|PERUGIA, Italy — She grins and chats. On
Valentine’s Day, she sported a T-shirt that read “All You Need Is
Love.” And one of the first things she said in court was about a
rabbit shaped sex toy.
Amanda Knox faces life in prison if convicted of killing Meredith
Kercher, a British exchange student who was her roommate in this
picturesque university town. However, her breezy behavior in
hearings over the last three months has set tongues wagging in Italy
Knox’s family insists she has always been respectful in court and
knows full well the weight of the charges against her.
The 21-year-old former University of Washington student is being
tried with her ex-boyfriend Raffaele Sollecito for the 2007 killing
that mesmerized Italy with its tales of sex and drugs. Both deny
Knox was in an exchange program in Perugia and sharing an apartment
with Kercher, a 21-year-old student from Leeds University in
England, when the Briton was found stabbed to death in the house on
Nov. 2, 2007.
Prosecutors allege that Kercher was killed during what began as a
sex game, with Sollecito holding her by the shoulders from behind
while Knox touched her with the point of a knife.
They say a third man, Ivory Coast national Rudy Hermann Guede, tried
to sexually assault Kercher and then Knox fatally stabbed her in the
throat. Guede was convicted of murder in a separate trial last year
and sentenced to 30 years in prison.
The case, and particularly Knox’s alleged role, has made headlines
in Italy and abroad and media outlets still converge here for
hearings held most Fridays and Saturdays.
Photo and TV coverage of the trial has focused on Knox’s calm
demeanor, her chats with the interpreter during breaks and in one
case even her fashion sense, when she wore a bright T-shirt with
“All You Need Is Love” scrawled in large pink letters on Valentine’s
In contrast, co-defendant Sollecito, 25, has appeared more tense and
kept a lower-profile; he faces the cameras only when briefly waving
to his family sitting in front of them.
Italian and European reports have buzzed with remarks.
“She is defiant and he, fearful,” summarized Italy’s respected daily
Corriere della Sera the day after the opening hearing.
“The Foxy Knoxy show: Smiling murder suspect makes grand entrance as
trial begins,” read a title on the online version of Britain’s Daily
Mail, which also described Knox as walking “like a Hollywood diva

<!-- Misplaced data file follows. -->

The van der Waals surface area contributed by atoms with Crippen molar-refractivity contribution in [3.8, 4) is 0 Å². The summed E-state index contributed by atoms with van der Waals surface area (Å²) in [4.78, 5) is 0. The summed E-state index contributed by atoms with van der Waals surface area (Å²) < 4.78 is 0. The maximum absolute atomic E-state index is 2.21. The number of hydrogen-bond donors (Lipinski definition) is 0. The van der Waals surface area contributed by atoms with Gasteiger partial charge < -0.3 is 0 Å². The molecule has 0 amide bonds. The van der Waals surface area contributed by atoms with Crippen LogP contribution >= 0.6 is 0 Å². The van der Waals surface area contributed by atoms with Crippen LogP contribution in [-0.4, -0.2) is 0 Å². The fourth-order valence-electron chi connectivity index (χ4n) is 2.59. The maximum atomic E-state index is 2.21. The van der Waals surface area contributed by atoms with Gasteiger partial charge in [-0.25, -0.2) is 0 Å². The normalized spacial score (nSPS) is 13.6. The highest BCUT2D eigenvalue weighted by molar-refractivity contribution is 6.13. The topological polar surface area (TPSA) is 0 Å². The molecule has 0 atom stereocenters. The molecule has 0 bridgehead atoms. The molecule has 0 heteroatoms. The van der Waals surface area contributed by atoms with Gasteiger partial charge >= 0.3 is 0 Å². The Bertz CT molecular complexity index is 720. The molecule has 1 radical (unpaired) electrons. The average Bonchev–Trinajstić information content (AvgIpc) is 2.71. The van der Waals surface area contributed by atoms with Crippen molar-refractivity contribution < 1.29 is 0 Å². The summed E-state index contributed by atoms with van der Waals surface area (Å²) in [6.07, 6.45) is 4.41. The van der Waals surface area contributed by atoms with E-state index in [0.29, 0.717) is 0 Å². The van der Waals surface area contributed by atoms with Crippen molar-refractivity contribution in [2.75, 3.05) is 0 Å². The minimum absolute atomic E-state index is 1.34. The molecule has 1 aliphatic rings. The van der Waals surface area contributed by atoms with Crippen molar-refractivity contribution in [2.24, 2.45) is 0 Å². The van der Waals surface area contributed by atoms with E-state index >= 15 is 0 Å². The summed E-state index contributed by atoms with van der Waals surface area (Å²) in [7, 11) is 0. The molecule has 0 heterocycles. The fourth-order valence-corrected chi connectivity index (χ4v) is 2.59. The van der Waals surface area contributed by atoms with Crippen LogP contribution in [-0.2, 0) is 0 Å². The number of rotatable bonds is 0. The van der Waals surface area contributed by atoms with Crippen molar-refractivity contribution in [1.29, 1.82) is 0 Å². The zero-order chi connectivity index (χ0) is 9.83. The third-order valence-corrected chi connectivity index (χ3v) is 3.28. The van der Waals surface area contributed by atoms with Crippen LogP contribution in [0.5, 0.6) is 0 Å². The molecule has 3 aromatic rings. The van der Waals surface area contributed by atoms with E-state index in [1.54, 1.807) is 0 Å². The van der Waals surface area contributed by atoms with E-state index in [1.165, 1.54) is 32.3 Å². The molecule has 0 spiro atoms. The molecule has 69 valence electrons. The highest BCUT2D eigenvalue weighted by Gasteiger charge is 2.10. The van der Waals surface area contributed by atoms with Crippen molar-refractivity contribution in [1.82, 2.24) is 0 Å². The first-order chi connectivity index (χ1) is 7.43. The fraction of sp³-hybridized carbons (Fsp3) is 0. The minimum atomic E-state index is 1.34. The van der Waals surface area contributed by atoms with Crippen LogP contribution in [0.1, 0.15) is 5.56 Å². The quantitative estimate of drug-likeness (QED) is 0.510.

sashaying along the red carpet.”
Knox’s behavior also raised eyebrows before the trial opened, with a
witness recently testifying in court that the American turned
cartwheels and did splits at the police station in the hours that
followed the murder.
Other witnesses have told the court that Knox made faces at
Sollecito at the police station, crossing her eyes and sticking her
tongue out, while also giggling and kissing him.
“Her behavior has never been adequate, given the seriousness of what
happened,” lawyer Francesco Maresca, who represents Kercher’s
family, said Wednesday. “I criticize a superficial and inappropriate
behavior. There’s a girl who died brutally, we could use some
However, criminologist Saverio Fortunato says Knox’s apparently
carefree behavior could be a psychological “reaction to the pain” of
being involved in a murder case.
“It could be a sign of malaise and confusion,” Fortunato said.
“Facing the wounds of a trial can push you to adopt a certain
behavior to fight off the fear, which can be interpreted from the
outside as inappropriate.”
In recent addresses to the court, Knox spoke in Italian and sounded
confident, even in her first public statement when she casually
explained the presence of a pink rabbit-shaped vibrator in her
Perugia house, saying it was “a joke” and a present from a friend.
In a statement e-mailed to The Associated Press, Knox’s family
described the American as “generally a positive person,” who tries
to “see something positive in everybody and every situation.”
“When she comes to the courtroom, she is generally happy to see
familiar faces,” the statement said. “The media seems more
interested in what she’s wearing or how she acts for brief moments
... than in the lack of evidence against her or her respectful,
attentive manner during the court proceedings.”
Indeed, both Knox and Sollecito sit quietly near their lawyers and
follow proceedings intently, taking notes and referencing in Italian
law books. Two prison guards are stationed behind them at all times.
Today, coroner Luca Lalli confirmed his earlier findings by
testifying that the Briton died from a stab wound to the neck. He
said it cannot be determined if she was raped, though bruises and
cuts on her face, neck, hands and legs suggest violence during
Maresca said photographs taken during the autopsy were shown during
the closed-doors session and Knox “looked away, while Sollecito
occasionally looked up.”
Knox’s mother, Edda Mellas, said her daughter was “upset” and “just
Later today, local shop owner Carlo Maria Scotto di Rinaldi
testified he saw Knox and Sollecito kissing and hugging in his
lingerie shop the day after Kercher’s body was found.
He said Knox bought “a top and a G-string” and the couple talked
about having “hot sex” once they got home.
The two defendants have largely ignored each other since the trial
opened Jan. 16, but recently they exchanged smiles and whispers and
gestured from a distance.
Prosecutors say Knox’s DNA was on the handle of a knife found at
Sollecito’s house that might have been used in the slaying and the
victim’s DNA was found on the blade.
It’s not clear how, if at all, Knox’s behavior will influence the
eight-member jury, which is expected to reach a verdict after the
“Juries can be influenced by the media, but there is also the
presiding judge,” who as an expert should be able to see through a
defendant’s behavior in court, Fortunato said. “I don’t think that
the trial should revolve around this frivolity”.